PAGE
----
2004 All Over Again? Hedging a Falling Market

 |  Includes: IWV, SH
by: Todd Feldman

Based on anecdotal evidence and behavioral finance modeling, we suggest that the US stock market in 2011 will be similar to 2004.

Let's take a look at the calculated return of the S&P 500 based on data from Yahoo Finance from 2000-2002, 2003, 2008, and 2009-2010.

Table 1: S&P 500 Return Comparison

2000-2002 2008 2003* 2009-2010*
Return -39.54% -40.09% 27.26% 43.85%
Peak to Trough Return, Trough to Peak -48.92% -56.65% 49.05% 98.13%
Click to enlarge

*2003 and and 2009-2010 period returns include first two months of 2004 and 2011.

We classify the periods of 2000-2002 and 2008 as crisis periods and 2003 and 2009-2010 as post crisis recovery periods. The returns are comparable between the two classified periods, except the period 2009-2010 did post a a much greater return compared to 2003.

These comparisons leads to my prediction that 2011 may be similar to 2004. However, the results above are anecdotal at best.

Let us take a more scientific approach. We will use behavioral modeling to better understand whether these periods look similar. To do so we have created two propritiery measures that are akin to sentiment measures. These measures are similar to the VIX in that a higher measure captures more fear in the market. However, we find these measures produce more predictive power (Feldman 2010, Journal of Behavioral Finance). The measures are based on portfolio manager behavior. We have created a long and short measure. The difference between the two is the memory rate. The long measure puts more weight on past data where as the short measure puts most of the weight on the most recent data.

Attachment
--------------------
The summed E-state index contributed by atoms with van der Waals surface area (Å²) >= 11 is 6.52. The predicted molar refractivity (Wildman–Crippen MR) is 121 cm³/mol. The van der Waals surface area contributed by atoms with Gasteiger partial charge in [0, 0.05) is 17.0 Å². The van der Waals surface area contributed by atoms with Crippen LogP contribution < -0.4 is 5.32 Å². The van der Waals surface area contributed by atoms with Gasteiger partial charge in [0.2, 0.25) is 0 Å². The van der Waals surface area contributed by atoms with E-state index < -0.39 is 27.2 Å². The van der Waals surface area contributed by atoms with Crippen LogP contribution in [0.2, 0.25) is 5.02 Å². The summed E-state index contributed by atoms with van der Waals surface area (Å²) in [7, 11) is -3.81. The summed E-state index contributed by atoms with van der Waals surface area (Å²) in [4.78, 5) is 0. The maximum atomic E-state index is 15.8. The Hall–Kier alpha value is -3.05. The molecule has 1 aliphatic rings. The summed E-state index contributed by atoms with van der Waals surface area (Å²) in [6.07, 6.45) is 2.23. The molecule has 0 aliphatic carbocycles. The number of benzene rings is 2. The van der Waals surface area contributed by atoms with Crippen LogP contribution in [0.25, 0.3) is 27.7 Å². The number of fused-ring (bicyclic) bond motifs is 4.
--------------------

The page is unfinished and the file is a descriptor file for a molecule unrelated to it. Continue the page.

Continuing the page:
The chart below overlays the two measures for both the periods November 2003 to March 2004 and November 2003 to February 2004.

Figure 1: US Behavioral Measures for 2004 and 2011 Periods

Propritiery Behavioral Measures

Take a look at the two measures beginning in November of 2003 and November of 2010. We notice a similar pattern in the movement. The long measure is exactly the same for both periods. The measure is downward sloping, which is a bullish signal, however moving to a contrarian position. The short measure in 2004 is moving in the same manner to the 2011 short measure. The short measure in 2011 is lower, implying greater short-term bullishness than in 2004.

What does this mean? Well, if you take a look at the March 2004 short and long measures, it can been seen that they increased significantly at the beginning of March. During that time the S&P 500 fell almost 5%. If the 2011 behavioral indicators are to continue following the 2004 indicators, we predict a pullback this week as the 2011 short-term measure is one week ahead of the 2004 short-measure. However, since the 2011 short-term measure is below the 2004 short-term measure, we believe the pullback will be more substantial.

As I write this piece the markets already fell for the week. We predict markets will continue to fall. Therefore, it is best to protect your portfolio. The easiest way for investors to protect their portfolio is invest in a short ETF such as SH. The amount an investor should hedge is based on the beta of their portfolio relative to the S&P 500. If the portfolio worth is $10,000 and your beta is 2, than you should buy $20,000 of SH. Wait for a 5-10% correction and then remove the hedge.

Disclosure: I have no positions in any stocks mentioned, but may initiate a short position in SH over the next 72 hours.